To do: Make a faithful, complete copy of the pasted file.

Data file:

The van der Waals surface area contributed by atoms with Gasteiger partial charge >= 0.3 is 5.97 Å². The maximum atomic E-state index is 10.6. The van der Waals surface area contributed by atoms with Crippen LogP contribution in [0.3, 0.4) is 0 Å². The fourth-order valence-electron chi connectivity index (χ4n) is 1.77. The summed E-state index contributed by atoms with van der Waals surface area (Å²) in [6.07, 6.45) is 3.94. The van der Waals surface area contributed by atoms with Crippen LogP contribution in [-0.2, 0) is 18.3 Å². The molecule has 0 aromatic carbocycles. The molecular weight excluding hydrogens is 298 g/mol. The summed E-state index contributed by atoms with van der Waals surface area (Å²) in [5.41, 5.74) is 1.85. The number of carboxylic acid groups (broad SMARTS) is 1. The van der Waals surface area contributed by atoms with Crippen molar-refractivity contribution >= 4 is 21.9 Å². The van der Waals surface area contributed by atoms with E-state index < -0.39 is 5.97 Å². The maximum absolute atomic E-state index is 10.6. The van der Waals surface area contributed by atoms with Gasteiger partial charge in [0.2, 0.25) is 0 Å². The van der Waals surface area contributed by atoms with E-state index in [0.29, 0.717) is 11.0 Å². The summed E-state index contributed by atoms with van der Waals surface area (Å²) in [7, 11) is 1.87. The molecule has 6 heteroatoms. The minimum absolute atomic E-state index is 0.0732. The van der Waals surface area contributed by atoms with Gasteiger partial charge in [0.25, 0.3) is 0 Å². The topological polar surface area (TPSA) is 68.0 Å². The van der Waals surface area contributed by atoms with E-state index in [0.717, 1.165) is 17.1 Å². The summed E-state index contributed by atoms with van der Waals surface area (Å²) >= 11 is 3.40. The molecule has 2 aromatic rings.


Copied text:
The van der Waals surface area contributed by atoms with Gasteiger partial charge >= 0.3 is 5.97 Å². The maximum atomic E-state index is 10.6. The van der Waals surface area contributed by atoms with Crippen LogP contribution in [0.3, 0.4) is 0 Å². The fourth-order valence-electron chi connectivity index (χ4n) is 1.77. The summed E-state index contributed by atoms with van der Waals surface area (Å²) in [6.07, 6.45) is 3.94. The van der Waals surface area contributed by atoms with Crippen LogP contribution in [-0.2, 0) is 18.3 Å². The molecule has 0 aromatic carbocycles. The molecular weight excluding hydrogens is 298 g/mol. The summed E-state index contributed by atoms with van der Waals surface area (Å²) in [5.41, 5.74) is 1.85. The number of carboxylic acid groups (broad SMARTS) is 1. The van der Waals surface area contributed by atoms with Crippen molar-refractivity contribution >= 4 is 21.9 Å². The van der Waals surface area contributed by atoms with E-state index < -0.39 is 5.97 Å². The maximum absolute atomic E-state index is 10.6. The van der Waals surface area contributed by atoms with Gasteiger partial charge in [0.2, 0.25) is 0 Å². The van der Waals surface area contributed by atoms with E-state index in [0.29, 0.717) is 11.0 Å². The summed E-state index contributed by atoms with van der Waals surface area (Å²) in [7, 11) is 1.87. The molecule has 6 heteroatoms. The minimum absolute atomic E-state index is 0.0732. The van der Waals surface area contributed by atoms with Gasteiger partial charge in [0.25, 0.3) is 0 Å². The topological polar surface area (TPSA) is 68.0 Å². The van der Waals surface area contributed by atoms with E-state index in [0.717, 1.165) is 17.1 Å². The summed E-state index contributed by atoms with van der Waals surface area (Å²) >= 11 is 3.40. The molecule has 2 aromatic rings.